British business is feeling the pinch of an acute skills deficit, but no organisation more so than the NHS, where long-term staff shortages have left the service close to crisis. A group of business bodies are advising the new PM to lower the salary threshold for foreign workers from £30,000 to £20,000 in order to ease the situation.
At the moment any non-EU citizen working in the UK must earn at least £30,000, but under current proposals, this will be extended to EU citizens after Brexit. The extension of the threshold was proposed in last year’s Immigration White Paper, which set out the government’s vision for a post-Brexit immigration system.
However, the coalition of businesses – including the British Retail Consortium and business advocacy group London First, warned that more than 60% of all jobs in the UK were currently beneath the £30,000 cut-off.
For the NHS in particular, extending the salary restrictions to EU workers will worsen the skills shortage that’s already threatening many services. Recent figures from freedom of information requests show that, despite Home Office rules, 90% of nurses, half of all medical radiographers, and 10% of paramedics earn below the minimum.
To address the problems, new PM Boris Johnson has pledged an extra £1bn on top of the £5.9bn already promised to the NHS under Theresa May. The funding will be used for 20 new buildings and infrastructure projects. However, there’s a danger that the term ‘NHS funding’ could be used as political spin for any new government.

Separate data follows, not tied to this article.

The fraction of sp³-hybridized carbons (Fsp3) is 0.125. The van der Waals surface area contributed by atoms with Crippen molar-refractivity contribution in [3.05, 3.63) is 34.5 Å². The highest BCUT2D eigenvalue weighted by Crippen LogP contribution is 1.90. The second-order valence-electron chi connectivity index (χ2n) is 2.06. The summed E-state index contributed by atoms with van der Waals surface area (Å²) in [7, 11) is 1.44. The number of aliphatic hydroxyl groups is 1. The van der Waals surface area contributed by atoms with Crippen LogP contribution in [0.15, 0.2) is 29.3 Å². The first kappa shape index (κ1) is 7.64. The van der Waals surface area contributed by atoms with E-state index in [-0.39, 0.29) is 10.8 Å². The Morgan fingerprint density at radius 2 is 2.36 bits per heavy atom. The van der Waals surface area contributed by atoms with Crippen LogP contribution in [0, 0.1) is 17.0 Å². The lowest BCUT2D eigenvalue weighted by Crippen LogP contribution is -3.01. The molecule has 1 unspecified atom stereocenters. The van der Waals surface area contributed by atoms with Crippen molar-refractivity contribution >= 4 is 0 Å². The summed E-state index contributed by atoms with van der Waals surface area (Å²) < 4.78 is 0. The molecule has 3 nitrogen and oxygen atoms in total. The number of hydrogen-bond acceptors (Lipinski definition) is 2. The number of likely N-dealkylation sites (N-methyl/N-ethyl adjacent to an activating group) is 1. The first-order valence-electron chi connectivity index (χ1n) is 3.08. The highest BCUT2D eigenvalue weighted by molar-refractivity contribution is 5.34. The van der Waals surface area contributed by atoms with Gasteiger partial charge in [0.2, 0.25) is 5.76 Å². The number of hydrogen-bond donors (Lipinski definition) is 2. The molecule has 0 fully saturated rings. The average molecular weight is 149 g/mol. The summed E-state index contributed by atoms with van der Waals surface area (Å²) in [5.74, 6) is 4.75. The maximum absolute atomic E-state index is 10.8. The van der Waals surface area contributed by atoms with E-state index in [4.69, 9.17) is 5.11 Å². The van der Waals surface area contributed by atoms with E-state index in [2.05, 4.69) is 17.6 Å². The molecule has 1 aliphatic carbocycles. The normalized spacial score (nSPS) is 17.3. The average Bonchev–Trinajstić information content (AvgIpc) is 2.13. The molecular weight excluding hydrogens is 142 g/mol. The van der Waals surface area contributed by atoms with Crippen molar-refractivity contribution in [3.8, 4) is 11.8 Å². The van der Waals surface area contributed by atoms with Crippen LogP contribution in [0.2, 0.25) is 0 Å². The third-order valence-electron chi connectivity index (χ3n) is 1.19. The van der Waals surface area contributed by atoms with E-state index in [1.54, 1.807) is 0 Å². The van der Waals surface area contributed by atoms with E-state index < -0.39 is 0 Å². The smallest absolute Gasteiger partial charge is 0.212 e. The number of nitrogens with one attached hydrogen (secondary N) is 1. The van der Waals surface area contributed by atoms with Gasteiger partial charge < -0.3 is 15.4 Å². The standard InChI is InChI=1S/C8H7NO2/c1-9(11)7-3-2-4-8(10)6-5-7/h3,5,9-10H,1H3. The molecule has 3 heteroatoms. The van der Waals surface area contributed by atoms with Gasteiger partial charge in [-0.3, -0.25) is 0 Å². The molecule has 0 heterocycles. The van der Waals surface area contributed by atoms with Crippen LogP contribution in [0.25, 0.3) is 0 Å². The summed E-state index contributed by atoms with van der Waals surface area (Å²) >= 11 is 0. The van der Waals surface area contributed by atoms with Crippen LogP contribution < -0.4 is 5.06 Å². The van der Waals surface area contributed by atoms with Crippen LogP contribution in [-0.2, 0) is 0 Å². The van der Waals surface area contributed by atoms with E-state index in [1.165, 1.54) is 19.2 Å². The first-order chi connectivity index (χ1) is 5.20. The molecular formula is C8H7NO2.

During the past five years, about £5bn less has been spent on hospital upgrades than had been planned for. This is because funds had to be reassigned to help meet day-to-day running costs. Years of under-investment in the NHS’s infrastructure means there’s already a £6bn maintenance backlog. With the promised funds yo-yoing back and forth, the question of where the ‘new’ funding has come from is debatable.
Johnson says that the funding will pay for new wards, intensive care units and diagnostic centres, as well as refurbishing some existing facilities over the next five years. The PM said he was “determined to deliver” on the promises of the 2016 EU referendum, after the Vote Leave campaign was criticised for claiming that £350m a week was being sent to the EU that could be spent on the NHS instead.
Health Secretary Matt Hancock said the NHS was “priority number one” for the new PM, claiming that the extra funding was available as a result of the economy doing well. However, the focus for the NHS must inevitably be on new initiatives to attract and train more medical staff. While building extra facilities is certainly important, it becomes somewhat futile if there isn’t any staff to man them.
So far, the pensions fiasco that saw doctors and nurses presented with large tax bills as a result of working overtime has only worsened the situation. With top medics cutting their hours to avoid getting slammed with tax bills, or planning to leave the country for overseas positions, there simply isn’t enough staff to oversee vital NHS services. This can hardly be what the government meant when it talked about new initiatives to help attract more people into the medical profession.
While the recent one-year spending review promised to deliver on NHS funding for next year, subsequent years could see this funding slashed subject to Brexit. In the meantime, if the government ever works out what its top priorities are, the danger is it will already be too late.
As waiting lists for consultations run into weeks, people are seeking out answers for minor health issues from their pharmacist or health centre. It’s also possible to use voice-assisted technology to search the NHS Choices website to access health-related advice.
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